Lesotho and SA hold summit to clamp down on cross-border crime


South African police minister Bheki Cele is widely seen as one of the most public members of President Cyril Ramaphosa’s Cabinet being present at crime scenes across the country, attending victim funerals – police and civilian – as well as taking a leading role in imbizos and other anti-crime initiatives.

He started March with cross-border crime – a national issue where police alongside soldiers and Department of Home Affairs immigration officials with SA Revenue Service (SARS) customs officers and the newest addition to the nation’s security architecture in the form of the Border Management Authority (BMA) – hold sway.

Cele’s specific focus was cross-border crime with landlocked Lesotho, described in a statement by Police Ministry spokesperson Lirandzu Themba, as “a stubborn pursuit” to halt numerous offences taking place between the two countries. These range from the illegal transit of “undocumented persons”, better known as illegal immigrants, to smuggling of particularly dagga from the mountain kingdom to South African users as well as livestock rustling and what is now termed “illegal grazing” by national defence force communications officers.

A Police Ministry statement on the 2/3 March meeting in Maseru has it he safety of Basuto and South African “inhabitants” and their property was the priority item on the agenda for the high level South African law enforcement delegation. With Cele were National Police Commissioner, General Fannie Masemola, and “the SAPS (SA Police Service) management team”.

They, the statement continues, “openly engaged the Lesotho Minister of Local Government, Chieftainship, Home Affairs and Police, Lebona Lephema and his delegation, on matters related to the multiplicity of cross border crimes”.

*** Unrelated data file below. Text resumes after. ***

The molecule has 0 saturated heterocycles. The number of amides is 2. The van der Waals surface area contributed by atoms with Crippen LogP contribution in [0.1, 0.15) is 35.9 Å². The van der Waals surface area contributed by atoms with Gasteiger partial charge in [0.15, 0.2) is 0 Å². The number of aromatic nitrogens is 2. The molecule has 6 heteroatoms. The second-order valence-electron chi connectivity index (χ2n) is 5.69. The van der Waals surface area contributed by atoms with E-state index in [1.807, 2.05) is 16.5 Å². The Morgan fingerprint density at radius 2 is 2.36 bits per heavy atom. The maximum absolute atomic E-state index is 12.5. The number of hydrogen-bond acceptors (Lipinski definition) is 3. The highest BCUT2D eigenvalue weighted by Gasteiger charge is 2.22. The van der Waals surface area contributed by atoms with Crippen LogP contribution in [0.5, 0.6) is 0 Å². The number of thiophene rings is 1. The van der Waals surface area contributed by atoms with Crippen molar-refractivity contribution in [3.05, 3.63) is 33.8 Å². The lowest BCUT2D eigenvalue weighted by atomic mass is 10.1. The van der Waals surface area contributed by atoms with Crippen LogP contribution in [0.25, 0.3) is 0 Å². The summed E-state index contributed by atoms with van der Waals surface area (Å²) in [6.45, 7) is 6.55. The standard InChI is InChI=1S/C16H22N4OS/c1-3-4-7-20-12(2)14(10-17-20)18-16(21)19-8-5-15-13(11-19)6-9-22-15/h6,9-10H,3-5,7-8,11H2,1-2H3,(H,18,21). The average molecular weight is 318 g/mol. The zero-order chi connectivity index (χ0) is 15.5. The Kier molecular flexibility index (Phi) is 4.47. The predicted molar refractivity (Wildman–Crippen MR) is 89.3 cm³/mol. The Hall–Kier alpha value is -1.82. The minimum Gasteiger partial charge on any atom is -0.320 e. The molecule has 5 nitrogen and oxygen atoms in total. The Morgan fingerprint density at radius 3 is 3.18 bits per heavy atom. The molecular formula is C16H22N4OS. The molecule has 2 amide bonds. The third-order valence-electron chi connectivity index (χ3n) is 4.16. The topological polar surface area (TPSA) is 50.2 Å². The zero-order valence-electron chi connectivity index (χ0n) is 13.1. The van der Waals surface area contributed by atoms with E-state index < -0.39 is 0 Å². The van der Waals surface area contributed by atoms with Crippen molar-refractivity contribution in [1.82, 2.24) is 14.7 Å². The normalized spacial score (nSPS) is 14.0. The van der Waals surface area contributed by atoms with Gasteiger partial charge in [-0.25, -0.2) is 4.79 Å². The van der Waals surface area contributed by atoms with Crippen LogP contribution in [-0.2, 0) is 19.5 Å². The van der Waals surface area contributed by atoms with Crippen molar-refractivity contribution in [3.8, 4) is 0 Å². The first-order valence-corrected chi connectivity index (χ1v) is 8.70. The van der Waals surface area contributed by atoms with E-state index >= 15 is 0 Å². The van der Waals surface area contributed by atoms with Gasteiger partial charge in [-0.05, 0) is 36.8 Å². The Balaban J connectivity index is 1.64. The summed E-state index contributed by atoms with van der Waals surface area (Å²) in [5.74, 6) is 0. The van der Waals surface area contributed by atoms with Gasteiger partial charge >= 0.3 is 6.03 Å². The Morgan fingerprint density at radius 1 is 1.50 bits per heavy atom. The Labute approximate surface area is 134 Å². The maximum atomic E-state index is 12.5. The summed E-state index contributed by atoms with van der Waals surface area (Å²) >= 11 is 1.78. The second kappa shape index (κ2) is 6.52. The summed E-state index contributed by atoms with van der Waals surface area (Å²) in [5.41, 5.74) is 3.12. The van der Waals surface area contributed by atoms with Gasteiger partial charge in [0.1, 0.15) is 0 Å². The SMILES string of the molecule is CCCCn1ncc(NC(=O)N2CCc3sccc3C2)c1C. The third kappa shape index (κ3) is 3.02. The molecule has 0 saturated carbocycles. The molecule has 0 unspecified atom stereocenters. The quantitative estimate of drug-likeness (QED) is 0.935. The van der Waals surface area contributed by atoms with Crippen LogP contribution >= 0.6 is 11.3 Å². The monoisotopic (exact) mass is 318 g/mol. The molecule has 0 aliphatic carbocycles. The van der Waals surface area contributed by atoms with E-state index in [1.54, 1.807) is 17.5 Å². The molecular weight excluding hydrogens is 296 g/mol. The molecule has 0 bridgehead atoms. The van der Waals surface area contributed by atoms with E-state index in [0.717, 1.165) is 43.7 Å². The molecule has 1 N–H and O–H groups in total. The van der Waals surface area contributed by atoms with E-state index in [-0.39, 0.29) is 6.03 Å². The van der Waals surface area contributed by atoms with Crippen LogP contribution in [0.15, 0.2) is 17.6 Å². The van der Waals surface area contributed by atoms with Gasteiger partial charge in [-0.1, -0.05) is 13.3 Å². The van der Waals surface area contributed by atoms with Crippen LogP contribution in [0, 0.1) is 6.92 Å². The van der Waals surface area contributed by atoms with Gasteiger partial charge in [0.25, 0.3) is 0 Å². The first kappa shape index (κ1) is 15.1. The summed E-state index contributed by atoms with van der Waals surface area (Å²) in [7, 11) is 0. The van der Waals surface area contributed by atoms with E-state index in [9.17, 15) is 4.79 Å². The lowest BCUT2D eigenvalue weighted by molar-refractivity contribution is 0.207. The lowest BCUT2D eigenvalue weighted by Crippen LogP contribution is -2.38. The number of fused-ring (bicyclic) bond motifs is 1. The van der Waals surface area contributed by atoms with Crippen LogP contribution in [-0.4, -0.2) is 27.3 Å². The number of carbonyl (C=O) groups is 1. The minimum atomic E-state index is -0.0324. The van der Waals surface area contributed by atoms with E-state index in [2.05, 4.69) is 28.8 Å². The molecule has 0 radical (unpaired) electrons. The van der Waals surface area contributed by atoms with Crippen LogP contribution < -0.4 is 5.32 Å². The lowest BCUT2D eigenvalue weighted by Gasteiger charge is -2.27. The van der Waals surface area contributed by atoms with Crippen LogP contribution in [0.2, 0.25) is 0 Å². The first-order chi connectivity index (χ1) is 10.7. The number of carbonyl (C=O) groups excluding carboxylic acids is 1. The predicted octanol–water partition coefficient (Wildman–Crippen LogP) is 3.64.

The statement has Lephema saying: “The cornerstone of our deliberations is to use what we have achieved in the past and work on what must be fine-tuned to better combat crime in our countries’ borders and within. It is clear an effective emigration system is key in the fight against cross-border crimes. Our deliberations have concluded to put in place a permit regime to close any loopholes that exist in the buying and selling of stock to limit stock theft”.

“Safe, orderly and humane” movement of people between Lesotho and South Africa was also up for discussion during the summit.

“Guided by previous bilateral agreements and obligations, the Maseru talks tackled issues ranging from the establishment of the Boarder (sic) Management Authority (BMA) and immigration related matters. Other cross cutting issues included illegal mining, stock and car theft, human trafficking and the smuggling of persons, illicit goods and firearms between the two countries.

“As a strategy to prevent some cross border crimes, both countries agreed to intensify information sharing and co-ordination between law enforcement agencies, to identify shared threats, while developing a database on Persons of Interest,” according to Themba’s statement.

“We remain stubborn in our pursuit of safety and justice beyond our borders and remain resolute that criminals will not run amok between Lesotho and South Africa, without any repercussions.

“This is why we agreed to conduct joint policing operations that allow for better crime detection and infiltration of criminal gangs in pursuit of justice. This will among others, include the development of an intelligence sharing agreement and establish intelligence sharing platforms between South Africa and Lesotho.”

Agreements signed following the summit will be incorporated into a memorandum of agreement (MOA). This which will then be signed at Ministerial level and later endorsed at presidential level by the respective Heads of State – Lesotho Prime Minister Sam Matekane and South African President Cyril Ramaphosa.

The South African National Defence Force (SANDF) recently had an own border security engagement with Botswana, being responsible for border security under Operation Corona.

In 2016, the Botswana Defence Force and the SANDF established an operational liaison committee, with the first meeting in April 2017. The latest meeting was earlier this year between Joint Operations Tactical Headquarters North West and the BDF. North West, Northern Cape and Limpopo share a common border with Botswana and have a common interest to maintain communication with Botswana’s armed forces to enhance operations along the common border.